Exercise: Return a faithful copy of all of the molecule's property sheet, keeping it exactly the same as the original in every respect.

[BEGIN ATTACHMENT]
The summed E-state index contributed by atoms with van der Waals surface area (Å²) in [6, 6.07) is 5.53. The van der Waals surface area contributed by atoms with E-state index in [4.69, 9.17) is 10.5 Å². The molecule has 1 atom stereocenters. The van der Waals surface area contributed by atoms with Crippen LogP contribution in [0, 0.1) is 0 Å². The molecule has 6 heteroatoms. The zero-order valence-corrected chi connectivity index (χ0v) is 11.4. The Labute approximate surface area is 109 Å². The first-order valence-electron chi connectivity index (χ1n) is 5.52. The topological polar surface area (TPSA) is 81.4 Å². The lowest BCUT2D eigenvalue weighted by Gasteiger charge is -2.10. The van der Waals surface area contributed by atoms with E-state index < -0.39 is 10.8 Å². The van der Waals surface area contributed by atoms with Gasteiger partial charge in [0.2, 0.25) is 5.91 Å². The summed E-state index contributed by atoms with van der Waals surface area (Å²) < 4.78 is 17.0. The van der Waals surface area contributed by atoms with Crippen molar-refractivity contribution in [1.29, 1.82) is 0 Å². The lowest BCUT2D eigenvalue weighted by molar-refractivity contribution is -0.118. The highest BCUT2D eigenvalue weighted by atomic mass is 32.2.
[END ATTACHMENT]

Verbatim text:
The summed E-state index contributed by atoms with van der Waals surface area (Å²) in [6, 6.07) is 5.53. The van der Waals surface area contributed by atoms with E-state index in [4.69, 9.17) is 10.5 Å². The molecule has 1 atom stereocenters. The van der Waals surface area contributed by atoms with Crippen LogP contribution in [0, 0.1) is 0 Å². The molecule has 6 heteroatoms. The zero-order valence-corrected chi connectivity index (χ0v) is 11.4. The Labute approximate surface area is 109 Å². The first-order valence-electron chi connectivity index (χ1n) is 5.52. The topological polar surface area (TPSA) is 81.4 Å². The lowest BCUT2D eigenvalue weighted by Gasteiger charge is -2.10. The van der Waals surface area contributed by atoms with E-state index < -0.39 is 10.8 Å². The van der Waals surface area contributed by atoms with Gasteiger partial charge in [0.2, 0.25) is 5.91 Å². The summed E-state index contributed by atoms with van der Waals surface area (Å²) < 4.78 is 17.0. The van der Waals surface area contributed by atoms with Crippen molar-refractivity contribution in [1.29, 1.82) is 0 Å². The lowest BCUT2D eigenvalue weighted by molar-refractivity contribution is -0.118. The highest BCUT2D eigenvalue weighted by atomic mass is 32.2.